book review: prochownik’s dream

I can’t remember exactly the last time I read a book like Alex Miller’s Prochownik’s Dream. It’s in the literary fiction genre, where relationships are so tenuous and delicate and there’s nary a second moon to be seen.

Toni is an artist, supported by his wife. He hasn’t painted since his father died, instead doing installations that pass without comment. The book opens with him envying his 4 year old daughter’s confident line in her unskilled crayon drawings, wishing he could do something again.

Then old artist friends return to Melbourne from Sydney and he begins painting again, inspired. The book is about how an artist doing what he is meant to do doesn’t necessarily have a good effect on those around him.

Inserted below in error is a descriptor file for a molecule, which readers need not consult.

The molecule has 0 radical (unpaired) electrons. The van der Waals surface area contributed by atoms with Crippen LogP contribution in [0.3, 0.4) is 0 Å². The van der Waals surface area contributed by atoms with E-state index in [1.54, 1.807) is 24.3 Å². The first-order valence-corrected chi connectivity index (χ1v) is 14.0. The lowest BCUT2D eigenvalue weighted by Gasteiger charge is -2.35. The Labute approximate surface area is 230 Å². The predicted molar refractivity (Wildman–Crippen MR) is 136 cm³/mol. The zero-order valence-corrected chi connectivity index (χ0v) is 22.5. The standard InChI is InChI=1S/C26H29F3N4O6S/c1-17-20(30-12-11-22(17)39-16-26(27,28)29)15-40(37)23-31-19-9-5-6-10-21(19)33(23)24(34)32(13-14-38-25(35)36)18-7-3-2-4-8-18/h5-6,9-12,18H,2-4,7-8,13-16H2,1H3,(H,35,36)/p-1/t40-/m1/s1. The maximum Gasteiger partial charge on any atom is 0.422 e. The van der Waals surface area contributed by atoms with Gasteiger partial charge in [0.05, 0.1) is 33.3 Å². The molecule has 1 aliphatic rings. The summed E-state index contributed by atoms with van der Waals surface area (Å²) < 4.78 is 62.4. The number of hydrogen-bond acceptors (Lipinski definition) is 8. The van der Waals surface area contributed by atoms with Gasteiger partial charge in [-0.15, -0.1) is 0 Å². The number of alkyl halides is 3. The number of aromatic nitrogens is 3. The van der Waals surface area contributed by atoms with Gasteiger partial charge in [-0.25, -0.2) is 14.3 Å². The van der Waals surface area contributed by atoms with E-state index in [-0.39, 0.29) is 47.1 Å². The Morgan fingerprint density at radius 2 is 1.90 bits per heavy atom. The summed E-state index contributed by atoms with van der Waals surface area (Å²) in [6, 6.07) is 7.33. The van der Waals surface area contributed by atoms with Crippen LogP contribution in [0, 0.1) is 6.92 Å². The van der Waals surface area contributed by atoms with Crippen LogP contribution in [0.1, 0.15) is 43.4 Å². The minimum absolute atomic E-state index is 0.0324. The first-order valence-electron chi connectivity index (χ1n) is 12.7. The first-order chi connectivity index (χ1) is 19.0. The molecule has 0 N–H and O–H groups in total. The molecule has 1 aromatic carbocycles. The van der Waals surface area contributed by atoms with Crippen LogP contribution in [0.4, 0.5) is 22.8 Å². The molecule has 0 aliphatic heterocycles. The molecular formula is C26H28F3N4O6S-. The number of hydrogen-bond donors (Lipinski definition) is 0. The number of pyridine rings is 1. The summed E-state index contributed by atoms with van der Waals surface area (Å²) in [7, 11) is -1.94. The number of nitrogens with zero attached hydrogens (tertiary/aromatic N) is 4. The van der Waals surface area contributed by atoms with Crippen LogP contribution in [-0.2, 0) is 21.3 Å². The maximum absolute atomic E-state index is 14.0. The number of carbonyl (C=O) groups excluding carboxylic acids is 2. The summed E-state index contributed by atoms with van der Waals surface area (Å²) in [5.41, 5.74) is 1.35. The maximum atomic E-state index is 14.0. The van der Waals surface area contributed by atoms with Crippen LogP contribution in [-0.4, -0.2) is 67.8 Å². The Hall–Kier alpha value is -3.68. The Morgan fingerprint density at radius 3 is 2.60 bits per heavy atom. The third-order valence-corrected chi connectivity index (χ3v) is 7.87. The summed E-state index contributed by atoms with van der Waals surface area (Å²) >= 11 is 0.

I was impressed with the language used in the book. Miller talks about painting in a way that makes Toni’s passions make sense. Also, so many of the cheap and easy ways to deal with the conflicts set up in the book are deftly avoided, as are the clean resolutions. I really liked this, and it was my first real bit of Australian literary fiction wile I lived in the country. Thanks to Rob, my coworker at Prosentient, for the going away present.

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